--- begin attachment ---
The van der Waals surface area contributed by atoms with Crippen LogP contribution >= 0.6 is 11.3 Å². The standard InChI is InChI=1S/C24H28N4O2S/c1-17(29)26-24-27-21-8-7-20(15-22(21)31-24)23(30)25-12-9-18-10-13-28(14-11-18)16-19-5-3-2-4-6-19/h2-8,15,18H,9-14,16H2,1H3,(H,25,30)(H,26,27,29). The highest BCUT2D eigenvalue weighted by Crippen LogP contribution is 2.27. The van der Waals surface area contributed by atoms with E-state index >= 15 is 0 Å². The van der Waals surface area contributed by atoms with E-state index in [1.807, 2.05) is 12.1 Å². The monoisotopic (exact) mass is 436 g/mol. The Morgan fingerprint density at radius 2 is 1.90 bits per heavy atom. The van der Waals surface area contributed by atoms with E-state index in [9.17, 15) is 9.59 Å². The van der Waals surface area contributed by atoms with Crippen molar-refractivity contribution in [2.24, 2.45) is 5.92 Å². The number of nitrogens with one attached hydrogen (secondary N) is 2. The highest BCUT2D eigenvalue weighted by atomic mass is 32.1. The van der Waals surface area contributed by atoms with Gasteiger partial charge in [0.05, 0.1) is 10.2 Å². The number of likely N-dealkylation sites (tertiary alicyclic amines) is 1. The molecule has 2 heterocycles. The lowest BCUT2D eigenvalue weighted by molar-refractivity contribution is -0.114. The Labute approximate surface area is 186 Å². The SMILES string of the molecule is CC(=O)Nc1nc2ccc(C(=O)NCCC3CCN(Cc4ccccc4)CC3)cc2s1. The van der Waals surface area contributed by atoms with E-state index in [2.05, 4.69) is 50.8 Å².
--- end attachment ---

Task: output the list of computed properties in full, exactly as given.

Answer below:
The van der Waals surface area contributed by atoms with Crippen LogP contribution >= 0.6 is 11.3 Å². The standard InChI is InChI=1S/C24H28N4O2S/c1-17(29)26-24-27-21-8-7-20(15-22(21)31-24)23(30)25-12-9-18-10-13-28(14-11-18)16-19-5-3-2-4-6-19/h2-8,15,18H,9-14,16H2,1H3,(H,25,30)(H,26,27,29). The highest BCUT2D eigenvalue weighted by Crippen LogP contribution is 2.27. The van der Waals surface area contributed by atoms with E-state index >= 15 is 0 Å². The van der Waals surface area contributed by atoms with E-state index in [1.807, 2.05) is 12.1 Å². The monoisotopic (exact) mass is 436 g/mol. The Morgan fingerprint density at radius 2 is 1.90 bits per heavy atom. The van der Waals surface area contributed by atoms with E-state index in [9.17, 15) is 9.59 Å². The van der Waals surface area contributed by atoms with Crippen molar-refractivity contribution in [2.24, 2.45) is 5.92 Å². The number of nitrogens with one attached hydrogen (secondary N) is 2. The highest BCUT2D eigenvalue weighted by atomic mass is 32.1. The van der Waals surface area contributed by atoms with Gasteiger partial charge in [0.05, 0.1) is 10.2 Å². The number of likely N-dealkylation sites (tertiary alicyclic amines) is 1. The molecule has 2 heterocycles. The lowest BCUT2D eigenvalue weighted by molar-refractivity contribution is -0.114. The Labute approximate surface area is 186 Å². The SMILES string of the molecule is CC(=O)Nc1nc2ccc(C(=O)NCCC3CCN(Cc4ccccc4)CC3)cc2s1. The van der Waals surface area contributed by atoms with E-state index in [2.05, 4.69) is 50.8 Å².